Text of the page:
AMONG THE EARLIEST KNOWN BANDS in Seattle were those led by Mr. H. Charles Legourgue (1875-????). A Frenchman who was an accomplished clarinetist, Legourgue seems to have arrived in town around 1909, when he performed as a soloist under Michael Kegrize and the Seattle Symphony Orchestra in a June 13th concert at the Auditorium on the grounds of the Alaska Yukon Pacific Exposition (AYPE) -- Seattle's first World's Fair.
Over the following several years -- and as a member of Seattle's AFM Local No. 76 Musicians' Union -- he remained quite active locally, forming and leading his own Legourgue Chamber Music Society Quartet, the Legourgue Chamber Music Orchestra, and the Legourgue Concert Band. He also directed the Northwest Conservatory of Music and was the conductor of the Standard [Theatre] Grand Opera Company orchestra.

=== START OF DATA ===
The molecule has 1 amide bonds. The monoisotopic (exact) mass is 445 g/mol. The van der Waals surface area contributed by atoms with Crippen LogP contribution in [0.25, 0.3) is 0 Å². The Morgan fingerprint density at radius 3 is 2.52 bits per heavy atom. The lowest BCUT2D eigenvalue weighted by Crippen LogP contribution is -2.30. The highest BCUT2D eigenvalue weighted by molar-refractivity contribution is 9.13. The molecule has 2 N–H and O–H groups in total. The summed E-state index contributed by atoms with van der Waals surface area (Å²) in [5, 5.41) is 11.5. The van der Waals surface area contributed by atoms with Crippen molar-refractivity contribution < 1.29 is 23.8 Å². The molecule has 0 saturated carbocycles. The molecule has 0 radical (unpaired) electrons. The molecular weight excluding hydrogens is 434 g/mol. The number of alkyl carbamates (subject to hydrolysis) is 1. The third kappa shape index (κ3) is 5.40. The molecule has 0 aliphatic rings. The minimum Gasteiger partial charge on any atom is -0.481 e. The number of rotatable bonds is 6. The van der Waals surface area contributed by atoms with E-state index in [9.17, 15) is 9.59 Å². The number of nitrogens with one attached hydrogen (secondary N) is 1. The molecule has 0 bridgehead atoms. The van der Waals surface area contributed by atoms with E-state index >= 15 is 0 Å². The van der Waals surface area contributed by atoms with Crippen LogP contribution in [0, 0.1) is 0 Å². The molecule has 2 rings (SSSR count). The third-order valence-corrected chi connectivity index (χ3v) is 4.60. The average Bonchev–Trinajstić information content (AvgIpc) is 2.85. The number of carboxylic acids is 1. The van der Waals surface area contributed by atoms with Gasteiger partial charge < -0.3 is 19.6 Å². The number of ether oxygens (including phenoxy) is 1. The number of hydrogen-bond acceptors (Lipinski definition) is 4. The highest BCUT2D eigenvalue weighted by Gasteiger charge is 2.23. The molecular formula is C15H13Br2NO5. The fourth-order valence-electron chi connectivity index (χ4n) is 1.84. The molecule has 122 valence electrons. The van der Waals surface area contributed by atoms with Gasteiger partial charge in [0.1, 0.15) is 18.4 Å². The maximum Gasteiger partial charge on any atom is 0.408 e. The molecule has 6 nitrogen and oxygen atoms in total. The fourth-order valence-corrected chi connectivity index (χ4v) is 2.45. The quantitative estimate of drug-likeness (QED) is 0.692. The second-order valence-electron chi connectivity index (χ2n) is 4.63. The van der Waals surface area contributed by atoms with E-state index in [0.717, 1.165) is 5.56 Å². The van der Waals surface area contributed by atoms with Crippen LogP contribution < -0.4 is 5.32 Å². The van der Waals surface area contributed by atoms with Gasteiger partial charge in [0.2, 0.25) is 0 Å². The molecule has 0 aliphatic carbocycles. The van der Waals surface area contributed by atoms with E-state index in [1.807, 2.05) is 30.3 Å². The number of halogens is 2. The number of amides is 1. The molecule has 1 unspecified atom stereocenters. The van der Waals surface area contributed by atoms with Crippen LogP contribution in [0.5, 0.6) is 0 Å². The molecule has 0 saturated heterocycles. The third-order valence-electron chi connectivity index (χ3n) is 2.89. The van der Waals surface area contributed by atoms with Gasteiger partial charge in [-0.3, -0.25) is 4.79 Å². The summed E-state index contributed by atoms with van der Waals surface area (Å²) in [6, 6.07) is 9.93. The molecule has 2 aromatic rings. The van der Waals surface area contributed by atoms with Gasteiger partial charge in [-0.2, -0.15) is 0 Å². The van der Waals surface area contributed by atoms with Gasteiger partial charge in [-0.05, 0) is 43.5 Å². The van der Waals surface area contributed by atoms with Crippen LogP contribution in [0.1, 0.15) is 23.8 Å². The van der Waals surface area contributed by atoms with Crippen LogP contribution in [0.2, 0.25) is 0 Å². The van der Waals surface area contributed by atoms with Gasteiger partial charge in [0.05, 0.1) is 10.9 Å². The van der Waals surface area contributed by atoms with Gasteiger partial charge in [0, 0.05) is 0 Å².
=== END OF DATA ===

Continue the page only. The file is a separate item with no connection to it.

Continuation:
In addition, Legourgue was the composer of songs his ensembles performed including "L'Angelus Sonna," "Chanson d'Automne op. 47 no. 1," "La Ronde sans Fin du bel Oiseau," "2 Melodies Viellottes," "Premiere Chanson," and "Potlatch Spirit."

On July 31, 1916, the French Consul helped organize a reception at the Washington Annex in Legourgue's honor as he prepared to head off to Chicago where he was to open a music school on, as The Seattle Times noted, "the Paris Conservatory" model. "Later he plans to have a school in each large city of the United States. ... The Seattle school will be in charge of Ethel Murray."